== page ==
MIDTOWN — It was a test drive for the biggest show on earth.
The famed Times Square New Year's Eve ball made a number of test runs Friday afternoon in order to prepare for the big night Saturday.
The geodesic sphere covered with 2,688 Waterford crystal triangles sparkled multiple colors as it took a two minute journey toward the sky above One Times Square at 42nd Street and Broadway.
"This is a 107-year-old tradition. We all grow up with our families watching that ball," said Jeffrey Straus, president of Countdown Entertainment, the event organizers. "And at midnight people from around the world — a million people here in Times Square; one hundred million Americans; over a billion people around the world — will count down the seconds to the New Year as we have done here in New York City since 1907. That's what's great."
The ball will ascend a 130-foot pole at 6 p.m. Saturday, where it will wait for just before midnight, when Mayor Michael Bloomberg presses the button starting the 60-second countdown led by pop star Lady Gaga.
The ball is illuminated by 32,256 LEDs, which are more energy efficient than regular light bulbs.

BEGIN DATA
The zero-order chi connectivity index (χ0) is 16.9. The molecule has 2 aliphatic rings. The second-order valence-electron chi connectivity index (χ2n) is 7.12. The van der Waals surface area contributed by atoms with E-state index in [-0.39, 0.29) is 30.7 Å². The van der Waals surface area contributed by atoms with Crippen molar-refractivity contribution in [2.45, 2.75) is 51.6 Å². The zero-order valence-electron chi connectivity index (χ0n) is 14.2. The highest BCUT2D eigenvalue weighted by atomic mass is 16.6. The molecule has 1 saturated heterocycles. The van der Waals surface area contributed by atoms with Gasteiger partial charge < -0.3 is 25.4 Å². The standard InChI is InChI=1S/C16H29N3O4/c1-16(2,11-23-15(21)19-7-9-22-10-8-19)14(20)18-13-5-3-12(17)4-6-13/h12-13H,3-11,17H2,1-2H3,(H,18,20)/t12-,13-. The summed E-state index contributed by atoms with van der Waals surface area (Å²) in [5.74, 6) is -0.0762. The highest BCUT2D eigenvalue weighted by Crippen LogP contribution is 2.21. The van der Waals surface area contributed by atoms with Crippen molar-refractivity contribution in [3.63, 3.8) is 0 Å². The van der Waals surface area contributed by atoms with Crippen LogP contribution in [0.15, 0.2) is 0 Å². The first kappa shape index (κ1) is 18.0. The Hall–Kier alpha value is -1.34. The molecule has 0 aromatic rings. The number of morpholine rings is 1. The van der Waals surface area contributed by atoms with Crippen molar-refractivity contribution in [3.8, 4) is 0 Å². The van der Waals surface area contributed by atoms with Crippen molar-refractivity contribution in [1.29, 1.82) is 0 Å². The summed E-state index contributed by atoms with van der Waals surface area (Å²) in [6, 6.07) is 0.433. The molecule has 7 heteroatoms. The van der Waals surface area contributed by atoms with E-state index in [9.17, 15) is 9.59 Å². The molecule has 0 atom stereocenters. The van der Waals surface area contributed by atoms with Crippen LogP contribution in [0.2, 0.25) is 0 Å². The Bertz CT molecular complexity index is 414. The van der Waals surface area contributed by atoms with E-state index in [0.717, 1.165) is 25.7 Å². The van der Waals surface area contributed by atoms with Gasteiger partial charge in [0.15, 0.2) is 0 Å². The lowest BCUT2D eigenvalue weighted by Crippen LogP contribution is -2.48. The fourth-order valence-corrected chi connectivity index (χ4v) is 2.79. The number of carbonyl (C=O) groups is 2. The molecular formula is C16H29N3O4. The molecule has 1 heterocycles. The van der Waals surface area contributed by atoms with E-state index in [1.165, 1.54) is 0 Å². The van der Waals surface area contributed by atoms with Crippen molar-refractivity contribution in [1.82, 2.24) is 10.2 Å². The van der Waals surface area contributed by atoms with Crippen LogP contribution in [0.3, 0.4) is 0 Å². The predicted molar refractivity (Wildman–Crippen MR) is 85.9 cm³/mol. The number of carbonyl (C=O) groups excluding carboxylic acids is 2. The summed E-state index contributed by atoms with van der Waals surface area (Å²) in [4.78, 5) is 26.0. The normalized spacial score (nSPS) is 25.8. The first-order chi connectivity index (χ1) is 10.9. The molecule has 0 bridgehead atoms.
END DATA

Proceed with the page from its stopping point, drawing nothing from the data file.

"The LED bulbs are saving a lot of energy. They only use about 20 percent of the energy that the old fashioned incandescents do," said Kateri Callahan, president of the Alliance to Save Energy. "The other thing is that they last almost forever. These bulbs are gonna last between 20 to 25 years."
Straus said he and other event organizers were looking forward to the entertainers and were still guessing what Lady Gaga will be wearing.
But, he added, that's not the most important part of the evening.
"The biggest star of the show is the New Year's Eve Ball... It's not the entertainers. It's not the comedians. It's not that. It's to be together at this global community to count down, and that's the most important part of the night."